Pomegranate. A 2005 rodent study found that drinking pomegranate juice during pregnancy may lower the risk of hypoxia ischemia-related brain injuries (a condition caused by decreased blood flow and oxygen to the fetal brain) in babies. The authors said their results “demonstrate that maternal dietary supplementation with pomegranate juice is neuroprotective for the neonatal brain.”
A more recent study in newborn mice, published in 2007, suggest that special compounds in pomegranate, polyphenols, should be further investigated as a potential treatment to decrease brain injury due to neonatal hypoxia-ischemia.
Vinpocetine. Vinpocetine is a supplement that`s derived from vincamine, an extract of the periwinkle plant (Vinca minor). Widely used and studied in Europe for over 25 years, awareness of this product and the research behind is now starting to come into its own.
A 2001 review (meta-analysis) in the Journal of the American Nutraceutical Association by the University of Miami`s Bernd Wollschlaeger, M.D., winnowed down 39 vinpocetine studies involving 1,912 subjects into three studies – from 1986 through 1991 – involving a total of 174 patients treated with vinpocetine and 114 given a placebo.
According to Wollschlaeger, all three studies “suggest a significant [mental] improvement in the cognitive function of patients suffering from dementia or other symptoms of cerebrovascular diseases.” Based on several mental-performance tests, the significant improvement in cognitive function, in these three studies, says Wollschlaeger, “suggest[s] a clinical application of vinpocetine in the early phases of mild cognitive impairment” before full-blown “senile dementia” or Alzheimer`s disease start to develop.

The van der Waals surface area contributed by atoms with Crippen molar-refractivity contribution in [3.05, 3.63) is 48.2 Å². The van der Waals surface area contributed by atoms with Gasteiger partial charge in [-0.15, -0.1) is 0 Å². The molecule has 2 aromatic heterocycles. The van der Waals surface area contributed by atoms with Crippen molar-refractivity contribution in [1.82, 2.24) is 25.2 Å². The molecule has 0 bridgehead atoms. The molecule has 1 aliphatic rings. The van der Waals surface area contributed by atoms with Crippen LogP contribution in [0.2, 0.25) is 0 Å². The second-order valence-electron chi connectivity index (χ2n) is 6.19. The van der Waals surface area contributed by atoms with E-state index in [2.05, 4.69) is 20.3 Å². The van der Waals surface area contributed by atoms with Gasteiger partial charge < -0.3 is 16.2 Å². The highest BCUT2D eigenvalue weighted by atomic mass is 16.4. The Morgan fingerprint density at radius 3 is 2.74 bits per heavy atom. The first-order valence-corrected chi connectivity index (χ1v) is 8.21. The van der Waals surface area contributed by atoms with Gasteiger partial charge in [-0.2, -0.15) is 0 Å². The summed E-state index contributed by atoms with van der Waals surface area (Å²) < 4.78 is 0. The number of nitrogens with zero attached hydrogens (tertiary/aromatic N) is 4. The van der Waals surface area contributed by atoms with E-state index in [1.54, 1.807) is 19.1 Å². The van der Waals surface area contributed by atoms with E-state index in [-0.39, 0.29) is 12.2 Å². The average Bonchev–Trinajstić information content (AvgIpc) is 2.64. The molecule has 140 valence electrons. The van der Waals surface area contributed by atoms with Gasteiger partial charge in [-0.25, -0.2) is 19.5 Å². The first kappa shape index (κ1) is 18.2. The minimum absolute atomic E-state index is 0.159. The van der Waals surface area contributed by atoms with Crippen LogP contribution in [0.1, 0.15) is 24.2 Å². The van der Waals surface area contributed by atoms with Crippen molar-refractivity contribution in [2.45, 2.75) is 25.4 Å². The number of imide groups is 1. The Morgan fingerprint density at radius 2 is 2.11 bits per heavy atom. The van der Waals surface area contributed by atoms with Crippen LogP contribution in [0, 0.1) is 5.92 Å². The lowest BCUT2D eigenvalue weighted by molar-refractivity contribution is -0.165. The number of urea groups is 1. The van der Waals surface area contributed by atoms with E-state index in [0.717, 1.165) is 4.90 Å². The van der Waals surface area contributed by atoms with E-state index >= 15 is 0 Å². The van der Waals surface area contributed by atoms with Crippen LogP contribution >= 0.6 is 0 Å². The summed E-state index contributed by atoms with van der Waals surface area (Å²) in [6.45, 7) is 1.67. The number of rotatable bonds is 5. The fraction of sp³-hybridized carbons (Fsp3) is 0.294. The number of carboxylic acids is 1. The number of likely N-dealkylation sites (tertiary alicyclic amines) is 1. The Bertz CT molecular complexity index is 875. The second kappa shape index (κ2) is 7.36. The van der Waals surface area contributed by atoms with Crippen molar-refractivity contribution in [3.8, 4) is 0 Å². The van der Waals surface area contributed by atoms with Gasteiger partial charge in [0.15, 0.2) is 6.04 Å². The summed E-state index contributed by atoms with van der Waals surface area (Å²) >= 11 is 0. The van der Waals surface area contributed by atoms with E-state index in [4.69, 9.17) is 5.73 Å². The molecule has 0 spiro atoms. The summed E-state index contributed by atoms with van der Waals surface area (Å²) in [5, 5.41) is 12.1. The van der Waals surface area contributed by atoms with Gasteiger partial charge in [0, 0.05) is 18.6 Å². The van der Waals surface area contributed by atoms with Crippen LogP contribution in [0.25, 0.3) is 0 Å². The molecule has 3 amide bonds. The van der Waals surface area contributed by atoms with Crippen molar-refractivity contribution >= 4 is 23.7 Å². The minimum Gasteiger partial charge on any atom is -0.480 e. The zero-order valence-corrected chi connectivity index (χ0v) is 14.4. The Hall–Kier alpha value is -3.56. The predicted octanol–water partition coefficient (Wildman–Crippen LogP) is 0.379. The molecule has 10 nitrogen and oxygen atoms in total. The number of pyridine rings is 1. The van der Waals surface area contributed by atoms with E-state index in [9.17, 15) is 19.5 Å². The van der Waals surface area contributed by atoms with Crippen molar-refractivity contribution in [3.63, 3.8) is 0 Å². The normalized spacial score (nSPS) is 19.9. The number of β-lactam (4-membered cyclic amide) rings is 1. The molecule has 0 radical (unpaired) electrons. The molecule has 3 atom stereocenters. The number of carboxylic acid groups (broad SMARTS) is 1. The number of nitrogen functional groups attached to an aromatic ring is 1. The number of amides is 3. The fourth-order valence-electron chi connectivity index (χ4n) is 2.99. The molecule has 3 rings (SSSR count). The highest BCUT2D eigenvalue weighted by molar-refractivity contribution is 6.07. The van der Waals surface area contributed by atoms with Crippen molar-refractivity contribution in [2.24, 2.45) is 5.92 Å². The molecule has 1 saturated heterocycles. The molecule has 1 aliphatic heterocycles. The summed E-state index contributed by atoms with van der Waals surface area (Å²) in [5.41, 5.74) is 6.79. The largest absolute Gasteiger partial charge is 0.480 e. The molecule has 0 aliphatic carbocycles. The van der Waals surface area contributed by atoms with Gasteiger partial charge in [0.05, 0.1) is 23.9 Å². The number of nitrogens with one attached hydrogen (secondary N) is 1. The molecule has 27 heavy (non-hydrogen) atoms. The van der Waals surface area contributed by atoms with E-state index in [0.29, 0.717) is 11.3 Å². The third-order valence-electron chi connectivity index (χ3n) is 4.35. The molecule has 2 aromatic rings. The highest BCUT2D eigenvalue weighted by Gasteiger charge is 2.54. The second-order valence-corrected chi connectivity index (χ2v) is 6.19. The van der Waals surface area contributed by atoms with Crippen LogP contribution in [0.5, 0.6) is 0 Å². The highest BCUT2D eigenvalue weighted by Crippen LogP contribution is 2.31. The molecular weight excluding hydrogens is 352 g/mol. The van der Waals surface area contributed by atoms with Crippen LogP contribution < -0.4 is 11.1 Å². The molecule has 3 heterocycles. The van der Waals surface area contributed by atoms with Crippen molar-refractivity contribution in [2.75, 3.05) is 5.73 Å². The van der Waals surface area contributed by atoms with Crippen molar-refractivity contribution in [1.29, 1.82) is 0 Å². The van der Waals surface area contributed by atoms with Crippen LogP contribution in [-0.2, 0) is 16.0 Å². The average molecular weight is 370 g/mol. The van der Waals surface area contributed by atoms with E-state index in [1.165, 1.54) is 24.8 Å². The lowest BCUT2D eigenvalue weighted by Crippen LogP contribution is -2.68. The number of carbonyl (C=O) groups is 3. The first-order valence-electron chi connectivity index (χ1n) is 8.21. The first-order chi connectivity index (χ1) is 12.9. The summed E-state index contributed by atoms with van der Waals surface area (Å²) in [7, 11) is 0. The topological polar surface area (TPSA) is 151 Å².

“Designer” supplements for brain support
Acetyl-L-carnitine (ALC). A 2004 review of 21 double-blind, placebo-controlled studies using acetyl-L-carnitine in the treatment of “mild cognitive impairment” and mild Alzheimer`s disease showed significant improvements versus the placebo or “dummy” pills.
CDP-choline. A relative of phosphatidylserine (PS), cytidine-5-diphosphocholine, or CDP-choline, has been attracting some recent research interest. In 2005, scientists from the Massachusetts Institute of Technology (MIT) found, in an animal study, that long-term supplementation with CDP-choline may hold back memory impairment.
Huperzine A. Huperzine A is a purified substance derived from Chinese club moss (Huperzia serrata). A 2005 paper on this supplement speculated that the beneficial effects in Alzheimer`s disease are probably due to several cell- and neuro-protective effects operating at the same time.
Food-based mental mojo?
In a 2004 observational study from the U.K. looking at dietary supplement use, people born in 1936 received mental ability testing in 1947 and later in 2000-2001. At age 64, cognitive function was better in dietary supplement users than in non-users, especially in those people who were also taking marine oil supplements.
Quality of mind = quality of life
Many would argue that quality of mind – a well functioning brain – is truly at the elemental core of quality of life; therefore, ways in which we can improve our mental abilities and functions, and fend off the memory and general cognitive declines associated with aging, should be more than welcome – especially when these ways are holistic, supplement-based, and without the profound unwanted side effects often associated with synthetic pharmaceutical drugs.
James J. Gormley